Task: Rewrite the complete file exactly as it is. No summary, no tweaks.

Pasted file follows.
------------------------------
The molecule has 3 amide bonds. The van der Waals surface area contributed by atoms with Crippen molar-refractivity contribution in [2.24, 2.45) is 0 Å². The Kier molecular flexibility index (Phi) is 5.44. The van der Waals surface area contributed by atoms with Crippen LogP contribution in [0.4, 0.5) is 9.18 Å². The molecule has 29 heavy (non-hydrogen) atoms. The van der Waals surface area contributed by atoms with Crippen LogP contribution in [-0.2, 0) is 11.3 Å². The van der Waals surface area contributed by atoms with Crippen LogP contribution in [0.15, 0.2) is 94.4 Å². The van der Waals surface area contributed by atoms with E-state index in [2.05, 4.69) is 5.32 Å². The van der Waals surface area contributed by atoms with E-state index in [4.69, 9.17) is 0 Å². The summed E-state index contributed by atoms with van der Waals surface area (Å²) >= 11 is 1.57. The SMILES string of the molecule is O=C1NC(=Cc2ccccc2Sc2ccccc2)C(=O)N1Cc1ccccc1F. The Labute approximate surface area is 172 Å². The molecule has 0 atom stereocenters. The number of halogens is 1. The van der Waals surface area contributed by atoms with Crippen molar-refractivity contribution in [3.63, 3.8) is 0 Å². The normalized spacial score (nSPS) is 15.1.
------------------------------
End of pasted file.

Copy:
The molecule has 3 amide bonds. The van der Waals surface area contributed by atoms with Crippen molar-refractivity contribution in [2.24, 2.45) is 0 Å². The Kier molecular flexibility index (Phi) is 5.44. The van der Waals surface area contributed by atoms with Crippen LogP contribution in [0.4, 0.5) is 9.18 Å². The molecule has 29 heavy (non-hydrogen) atoms. The van der Waals surface area contributed by atoms with Crippen LogP contribution in [-0.2, 0) is 11.3 Å². The van der Waals surface area contributed by atoms with Crippen LogP contribution in [0.15, 0.2) is 94.4 Å². The van der Waals surface area contributed by atoms with E-state index in [2.05, 4.69) is 5.32 Å². The van der Waals surface area contributed by atoms with E-state index in [4.69, 9.17) is 0 Å². The summed E-state index contributed by atoms with van der Waals surface area (Å²) >= 11 is 1.57. The SMILES string of the molecule is O=C1NC(=Cc2ccccc2Sc2ccccc2)C(=O)N1Cc1ccccc1F. The Labute approximate surface area is 172 Å². The molecule has 0 atom stereocenters. The number of halogens is 1. The van der Waals surface area contributed by atoms with Crippen molar-refractivity contribution in [3.63, 3.8) is 0 Å². The normalized spacial score (nSPS) is 15.1.